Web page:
FIG. 5 is an enlarged partially shown front view of a typical pagewidth printhead formed from the abutment of smaller sideshooter printhead subunits produced by the abutment of the subunits on a single structural bar.

FIG. 6 is a partially shown isometric view of the pagewidth printhead of the present invention formed by staggered roofshooter printhead subunits on a single structural bar.

FIG. 7 schematically shows the warpage of the structural bar used in FIG. 3A.

FIG. 8 is a front view of a multi-color pagewidth thermal ink jet printhead constructed from a plurality of the printheads shown in FIG. 6.

FIG. 9 is a front view of a multi-color pagewidth printhead formed from a plurality of pagewidth printheads shown in FIG. 5.

While the present invention will be described hereinafter in connection with preferred embodiments thereof, it is not intended to limit the invention to those embodiments. On the contrary, it is intended to cover all alternatives, modifications, and equivalents as may be included in the spirit and scope of the invention as defined by the appended claims.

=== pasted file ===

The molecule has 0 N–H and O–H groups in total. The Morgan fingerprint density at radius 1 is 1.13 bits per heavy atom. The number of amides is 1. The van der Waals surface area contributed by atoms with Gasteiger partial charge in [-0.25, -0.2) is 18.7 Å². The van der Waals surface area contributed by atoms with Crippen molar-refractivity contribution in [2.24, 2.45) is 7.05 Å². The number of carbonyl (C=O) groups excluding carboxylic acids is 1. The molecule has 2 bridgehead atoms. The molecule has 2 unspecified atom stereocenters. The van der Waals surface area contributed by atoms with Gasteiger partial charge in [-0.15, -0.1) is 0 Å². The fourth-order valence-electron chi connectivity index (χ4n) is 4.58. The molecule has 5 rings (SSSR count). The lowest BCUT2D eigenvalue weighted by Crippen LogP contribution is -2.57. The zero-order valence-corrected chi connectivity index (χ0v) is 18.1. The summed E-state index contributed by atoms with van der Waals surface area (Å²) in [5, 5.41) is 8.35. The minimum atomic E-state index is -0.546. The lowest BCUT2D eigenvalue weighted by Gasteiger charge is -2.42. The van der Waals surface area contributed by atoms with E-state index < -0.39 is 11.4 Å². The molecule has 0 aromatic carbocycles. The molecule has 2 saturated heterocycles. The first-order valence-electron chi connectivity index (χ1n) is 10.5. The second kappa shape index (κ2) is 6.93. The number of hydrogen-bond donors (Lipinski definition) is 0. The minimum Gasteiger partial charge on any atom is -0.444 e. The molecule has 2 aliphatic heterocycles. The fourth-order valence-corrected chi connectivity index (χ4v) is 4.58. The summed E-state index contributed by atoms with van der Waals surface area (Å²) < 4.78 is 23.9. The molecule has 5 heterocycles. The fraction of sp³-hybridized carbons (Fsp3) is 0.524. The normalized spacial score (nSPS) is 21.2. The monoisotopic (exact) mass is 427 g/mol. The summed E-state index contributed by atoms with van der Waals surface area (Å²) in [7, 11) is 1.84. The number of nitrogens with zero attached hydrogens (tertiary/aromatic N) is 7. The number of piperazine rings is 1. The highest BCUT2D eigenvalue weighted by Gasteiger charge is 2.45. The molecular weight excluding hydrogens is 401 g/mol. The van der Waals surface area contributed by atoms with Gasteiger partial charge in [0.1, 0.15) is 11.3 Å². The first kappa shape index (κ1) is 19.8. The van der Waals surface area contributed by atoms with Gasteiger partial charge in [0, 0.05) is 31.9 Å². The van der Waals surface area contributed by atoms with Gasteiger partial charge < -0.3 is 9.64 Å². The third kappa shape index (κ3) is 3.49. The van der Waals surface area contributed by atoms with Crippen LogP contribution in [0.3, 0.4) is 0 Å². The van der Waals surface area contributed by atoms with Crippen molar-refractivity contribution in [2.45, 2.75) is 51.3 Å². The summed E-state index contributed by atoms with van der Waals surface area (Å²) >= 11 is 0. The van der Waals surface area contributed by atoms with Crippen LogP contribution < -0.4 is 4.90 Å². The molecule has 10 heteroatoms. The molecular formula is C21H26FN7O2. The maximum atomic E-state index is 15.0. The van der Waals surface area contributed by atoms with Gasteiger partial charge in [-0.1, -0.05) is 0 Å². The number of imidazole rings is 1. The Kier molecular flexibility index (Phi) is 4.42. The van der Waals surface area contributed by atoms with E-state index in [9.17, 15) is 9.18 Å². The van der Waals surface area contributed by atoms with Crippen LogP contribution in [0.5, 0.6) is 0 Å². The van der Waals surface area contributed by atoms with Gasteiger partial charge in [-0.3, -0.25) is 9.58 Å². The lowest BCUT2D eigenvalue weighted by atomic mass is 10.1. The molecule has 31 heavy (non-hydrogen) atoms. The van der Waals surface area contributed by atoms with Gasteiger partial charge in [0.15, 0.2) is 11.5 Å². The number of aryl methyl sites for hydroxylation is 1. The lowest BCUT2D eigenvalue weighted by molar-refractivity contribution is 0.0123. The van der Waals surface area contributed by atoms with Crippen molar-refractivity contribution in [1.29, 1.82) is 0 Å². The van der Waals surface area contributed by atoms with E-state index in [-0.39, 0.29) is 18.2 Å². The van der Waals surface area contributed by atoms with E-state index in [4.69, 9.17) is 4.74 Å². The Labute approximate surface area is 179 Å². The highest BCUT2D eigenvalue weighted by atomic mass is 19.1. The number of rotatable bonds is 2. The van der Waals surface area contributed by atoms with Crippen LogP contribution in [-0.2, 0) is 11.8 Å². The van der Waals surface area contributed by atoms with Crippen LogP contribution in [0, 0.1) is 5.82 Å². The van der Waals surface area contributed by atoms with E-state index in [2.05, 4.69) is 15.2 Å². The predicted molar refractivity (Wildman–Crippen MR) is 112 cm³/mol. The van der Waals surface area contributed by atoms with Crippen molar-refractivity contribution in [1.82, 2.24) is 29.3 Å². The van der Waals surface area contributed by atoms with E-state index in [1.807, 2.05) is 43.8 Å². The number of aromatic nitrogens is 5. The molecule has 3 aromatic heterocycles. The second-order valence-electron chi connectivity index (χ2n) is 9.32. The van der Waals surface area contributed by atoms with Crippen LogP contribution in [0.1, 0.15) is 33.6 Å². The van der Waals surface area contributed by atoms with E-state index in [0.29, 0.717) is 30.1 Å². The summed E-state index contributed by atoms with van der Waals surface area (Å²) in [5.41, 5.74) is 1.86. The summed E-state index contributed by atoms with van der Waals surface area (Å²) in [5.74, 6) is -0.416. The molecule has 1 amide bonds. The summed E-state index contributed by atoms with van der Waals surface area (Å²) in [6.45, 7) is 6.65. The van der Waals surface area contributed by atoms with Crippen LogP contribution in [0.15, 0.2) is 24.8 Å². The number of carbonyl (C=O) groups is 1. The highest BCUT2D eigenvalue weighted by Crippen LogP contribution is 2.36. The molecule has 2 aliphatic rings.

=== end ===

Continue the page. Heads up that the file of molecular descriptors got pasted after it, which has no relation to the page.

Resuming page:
DESCRIPTION OF THE PREFERRED EMBODIMENT

In FIG. 1, a typical sideshooter or edgeshooter-type thermal ink jet printhead 10 is schematically shown in cross-sectional view with the capillary-filled channel 12 terminating with a nozzle 14 at the edge or side 13 of the printhead. The other end of the channel communicates with reservoir 17 which is anisotropically etched in silicon channel plate 11. Concurrently etched with the reservoir, or in a separate etching step, the channels 12 are etched in channel plate 11, as disclosed in U.S. Pat. No. Re. 32,572 to Hawkins et al. and U.S. Pat. No. 4,935,750 to Hawkins. Heater plate 16 contains the heating elements 20 and passivated addressing electrodes 21 and common return 22 (passivation layer not shown) over which thick film layer 23 is laminated and patterned to provide individual recesses over each heating element to form pits 24. The reservoirs 17 are formed by through etches which provide inlet 25 for entrance of the ink 32 through filter 18 which is placed over the inlet. As is well known in the art, electric pulses applied to the heating element momentarily vaporizes the ink and forms bubble 19 which expels droplet 15 from nozzle 14. The ink in the channels are supplied by capillary action from reservoir 17 as shown by arrow 31.